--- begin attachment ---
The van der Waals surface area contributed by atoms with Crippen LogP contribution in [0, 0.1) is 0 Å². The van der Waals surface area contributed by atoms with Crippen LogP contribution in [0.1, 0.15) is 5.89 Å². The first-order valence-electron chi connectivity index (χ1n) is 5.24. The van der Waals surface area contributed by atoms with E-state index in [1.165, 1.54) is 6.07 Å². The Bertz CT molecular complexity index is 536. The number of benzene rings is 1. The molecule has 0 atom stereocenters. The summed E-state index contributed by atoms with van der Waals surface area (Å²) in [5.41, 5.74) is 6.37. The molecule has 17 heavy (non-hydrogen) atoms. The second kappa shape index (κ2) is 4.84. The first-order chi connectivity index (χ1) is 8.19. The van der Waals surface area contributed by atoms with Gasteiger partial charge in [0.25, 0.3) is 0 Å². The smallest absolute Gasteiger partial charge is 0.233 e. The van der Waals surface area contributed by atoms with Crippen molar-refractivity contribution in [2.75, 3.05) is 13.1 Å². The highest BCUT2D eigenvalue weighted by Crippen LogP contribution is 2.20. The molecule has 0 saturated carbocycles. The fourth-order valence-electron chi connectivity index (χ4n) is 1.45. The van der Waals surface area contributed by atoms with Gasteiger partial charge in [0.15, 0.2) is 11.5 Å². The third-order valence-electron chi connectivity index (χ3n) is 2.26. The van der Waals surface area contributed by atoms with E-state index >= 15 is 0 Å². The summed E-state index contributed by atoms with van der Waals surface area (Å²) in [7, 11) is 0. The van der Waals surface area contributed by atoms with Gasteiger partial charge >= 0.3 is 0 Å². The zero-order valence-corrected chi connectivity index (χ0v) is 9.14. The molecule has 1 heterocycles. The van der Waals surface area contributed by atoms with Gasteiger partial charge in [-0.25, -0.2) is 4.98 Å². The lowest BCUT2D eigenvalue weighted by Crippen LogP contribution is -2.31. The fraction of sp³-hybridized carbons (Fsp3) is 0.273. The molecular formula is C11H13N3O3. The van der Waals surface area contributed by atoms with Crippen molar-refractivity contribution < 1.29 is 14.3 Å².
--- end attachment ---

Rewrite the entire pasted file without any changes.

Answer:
The van der Waals surface area contributed by atoms with Crippen LogP contribution in [0, 0.1) is 0 Å². The van der Waals surface area contributed by atoms with Crippen LogP contribution in [0.1, 0.15) is 5.89 Å². The first-order valence-electron chi connectivity index (χ1n) is 5.24. The van der Waals surface area contributed by atoms with E-state index in [1.165, 1.54) is 6.07 Å². The Bertz CT molecular complexity index is 536. The number of benzene rings is 1. The molecule has 0 atom stereocenters. The summed E-state index contributed by atoms with van der Waals surface area (Å²) in [5.41, 5.74) is 6.37. The molecule has 17 heavy (non-hydrogen) atoms. The second kappa shape index (κ2) is 4.84. The first-order chi connectivity index (χ1) is 8.19. The van der Waals surface area contributed by atoms with Gasteiger partial charge in [0.25, 0.3) is 0 Å². The smallest absolute Gasteiger partial charge is 0.233 e. The van der Waals surface area contributed by atoms with Crippen molar-refractivity contribution in [2.75, 3.05) is 13.1 Å². The highest BCUT2D eigenvalue weighted by Crippen LogP contribution is 2.20. The molecule has 0 saturated carbocycles. The fourth-order valence-electron chi connectivity index (χ4n) is 1.45. The van der Waals surface area contributed by atoms with Gasteiger partial charge in [0.15, 0.2) is 11.5 Å². The third-order valence-electron chi connectivity index (χ3n) is 2.26. The van der Waals surface area contributed by atoms with E-state index >= 15 is 0 Å². The summed E-state index contributed by atoms with van der Waals surface area (Å²) in [7, 11) is 0. The van der Waals surface area contributed by atoms with Gasteiger partial charge >= 0.3 is 0 Å². The zero-order valence-corrected chi connectivity index (χ0v) is 9.14. The molecule has 1 heterocycles. The van der Waals surface area contributed by atoms with Gasteiger partial charge in [-0.25, -0.2) is 4.98 Å². The lowest BCUT2D eigenvalue weighted by Crippen LogP contribution is -2.31. The fraction of sp³-hybridized carbons (Fsp3) is 0.273. The molecular formula is C11H13N3O3. The van der Waals surface area contributed by atoms with Crippen molar-refractivity contribution < 1.29 is 14.3 Å².